Recently, OHNY staffer Hae-In visited the Noguchi Museum which houses the works of Isamu Noguchi, including the artist’s works in stone, metal, wood, and clay, as well as models for public projects and gardens, dance sets, and Akari Light Sculptures. Designed by Noguchi, the Museum is made up of thirteen galleries in a converted factory building. It first opened in 1985 and re-opened in June 2004 after a two-and-a-half year long renovation. The renovation created the Museum’s education center, a new cafe and gift shop, improved handicap accessibility, and a heating and cooling system that allows the Museum to remain open year-round.

Noguchi first level gallery

The Museum retains the raw industrial factory space feel, especially in the first floor galleries, which serve as a clean, simple background for Noguchi’s stoneworks.  The museum provides laminated cards that show the names of the various sculptures and materials. Many of the sculptures highlight the contrast of textures, polished and rough, and some have carved out areas and holes.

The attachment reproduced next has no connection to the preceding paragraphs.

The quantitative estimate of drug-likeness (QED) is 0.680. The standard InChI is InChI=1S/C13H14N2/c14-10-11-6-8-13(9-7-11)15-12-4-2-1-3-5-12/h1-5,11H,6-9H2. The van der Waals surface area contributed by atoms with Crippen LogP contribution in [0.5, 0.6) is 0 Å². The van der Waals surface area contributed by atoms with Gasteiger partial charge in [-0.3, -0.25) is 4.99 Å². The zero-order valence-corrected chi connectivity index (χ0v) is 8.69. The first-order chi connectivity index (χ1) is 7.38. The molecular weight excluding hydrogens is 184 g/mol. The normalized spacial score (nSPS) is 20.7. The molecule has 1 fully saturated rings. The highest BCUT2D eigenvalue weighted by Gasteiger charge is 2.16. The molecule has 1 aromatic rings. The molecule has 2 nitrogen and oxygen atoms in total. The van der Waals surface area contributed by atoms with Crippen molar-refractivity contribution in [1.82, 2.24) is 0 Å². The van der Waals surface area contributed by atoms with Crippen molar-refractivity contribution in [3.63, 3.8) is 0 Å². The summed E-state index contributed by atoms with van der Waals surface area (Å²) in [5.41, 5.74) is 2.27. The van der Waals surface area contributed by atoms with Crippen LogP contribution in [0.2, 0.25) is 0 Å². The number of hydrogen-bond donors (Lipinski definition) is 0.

Scultpure garden entrance

The garden space provides a serene oasis, with a path winding past some of Noguchi’s major granite and basalt sculptures and trees and bamboo. Benches also allow visitors to sit and take in the sculptures in the open air.

Upstairs gallery

The upstairs collection also showcases Noguchi’s range, with works dating back to his early years, as well as his collaborative works with other artists.

Sculptures in the garden

The Noguchi Museum offers a variety of education and public programs that seek to introduce the work and vision of Isamu Noguchi to diverse audiences. As a sculptor, Noguchi aimed to unlock the beauty of each rock. The museum’s simple design and calm atmosphere reflect Noguchi’s artistic sensibility and provide a quiet refuge amidst the industrial area of Long Island City.

Noguchi Museum
3338 10th Street, Long Island City, NY

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